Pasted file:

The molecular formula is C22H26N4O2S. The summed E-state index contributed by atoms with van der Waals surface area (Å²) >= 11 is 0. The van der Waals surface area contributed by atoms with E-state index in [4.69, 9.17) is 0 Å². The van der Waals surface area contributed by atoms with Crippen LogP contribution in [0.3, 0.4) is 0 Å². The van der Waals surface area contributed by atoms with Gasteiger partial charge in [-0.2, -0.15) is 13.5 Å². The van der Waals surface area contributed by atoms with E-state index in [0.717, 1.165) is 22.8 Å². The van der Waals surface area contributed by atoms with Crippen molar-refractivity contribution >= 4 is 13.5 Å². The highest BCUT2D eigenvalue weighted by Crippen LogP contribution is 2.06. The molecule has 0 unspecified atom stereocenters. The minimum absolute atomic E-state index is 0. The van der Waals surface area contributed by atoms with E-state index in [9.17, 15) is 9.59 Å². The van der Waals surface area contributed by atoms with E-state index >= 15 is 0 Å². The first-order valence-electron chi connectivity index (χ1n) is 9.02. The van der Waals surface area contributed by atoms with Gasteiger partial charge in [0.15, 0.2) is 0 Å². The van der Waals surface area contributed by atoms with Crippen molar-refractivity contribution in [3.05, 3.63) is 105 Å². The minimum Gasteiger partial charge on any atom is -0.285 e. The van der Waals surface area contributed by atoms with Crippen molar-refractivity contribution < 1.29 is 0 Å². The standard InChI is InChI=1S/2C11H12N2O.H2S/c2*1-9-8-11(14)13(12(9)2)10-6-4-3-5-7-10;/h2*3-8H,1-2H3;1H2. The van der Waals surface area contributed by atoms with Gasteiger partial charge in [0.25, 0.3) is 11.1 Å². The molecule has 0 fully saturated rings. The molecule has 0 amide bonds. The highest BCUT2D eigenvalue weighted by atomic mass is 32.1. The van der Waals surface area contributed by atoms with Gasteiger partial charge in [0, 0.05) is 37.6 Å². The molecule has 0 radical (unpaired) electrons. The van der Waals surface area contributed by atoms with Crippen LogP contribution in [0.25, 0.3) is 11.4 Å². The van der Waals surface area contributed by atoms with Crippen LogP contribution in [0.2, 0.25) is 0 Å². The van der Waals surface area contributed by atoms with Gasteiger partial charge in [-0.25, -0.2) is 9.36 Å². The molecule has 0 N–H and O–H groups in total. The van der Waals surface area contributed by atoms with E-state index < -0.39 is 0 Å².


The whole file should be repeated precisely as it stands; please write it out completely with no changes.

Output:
The molecular formula is C22H26N4O2S. The summed E-state index contributed by atoms with van der Waals surface area (Å²) >= 11 is 0. The van der Waals surface area contributed by atoms with E-state index in [4.69, 9.17) is 0 Å². The van der Waals surface area contributed by atoms with Crippen LogP contribution in [0.3, 0.4) is 0 Å². The van der Waals surface area contributed by atoms with Gasteiger partial charge in [-0.2, -0.15) is 13.5 Å². The van der Waals surface area contributed by atoms with E-state index in [0.717, 1.165) is 22.8 Å². The van der Waals surface area contributed by atoms with Crippen molar-refractivity contribution >= 4 is 13.5 Å². The highest BCUT2D eigenvalue weighted by Crippen LogP contribution is 2.06. The molecule has 0 unspecified atom stereocenters. The minimum absolute atomic E-state index is 0. The van der Waals surface area contributed by atoms with E-state index in [9.17, 15) is 9.59 Å². The van der Waals surface area contributed by atoms with E-state index >= 15 is 0 Å². The first-order valence-electron chi connectivity index (χ1n) is 9.02. The van der Waals surface area contributed by atoms with Gasteiger partial charge in [0.15, 0.2) is 0 Å². The van der Waals surface area contributed by atoms with Crippen molar-refractivity contribution in [3.05, 3.63) is 105 Å². The minimum Gasteiger partial charge on any atom is -0.285 e. The van der Waals surface area contributed by atoms with Crippen molar-refractivity contribution < 1.29 is 0 Å². The standard InChI is InChI=1S/2C11H12N2O.H2S/c2*1-9-8-11(14)13(12(9)2)10-6-4-3-5-7-10;/h2*3-8H,1-2H3;1H2. The van der Waals surface area contributed by atoms with Gasteiger partial charge in [0.25, 0.3) is 11.1 Å². The molecule has 0 fully saturated rings. The molecule has 0 amide bonds. The highest BCUT2D eigenvalue weighted by atomic mass is 32.1. The van der Waals surface area contributed by atoms with Gasteiger partial charge in [0, 0.05) is 37.6 Å². The molecule has 0 radical (unpaired) electrons. The van der Waals surface area contributed by atoms with Crippen LogP contribution in [0.25, 0.3) is 11.4 Å². The van der Waals surface area contributed by atoms with Crippen LogP contribution in [0.2, 0.25) is 0 Å². The van der Waals surface area contributed by atoms with Gasteiger partial charge in [-0.25, -0.2) is 9.36 Å². The molecule has 0 N–H and O–H groups in total. The van der Waals surface area contributed by atoms with E-state index < -0.39 is 0 Å².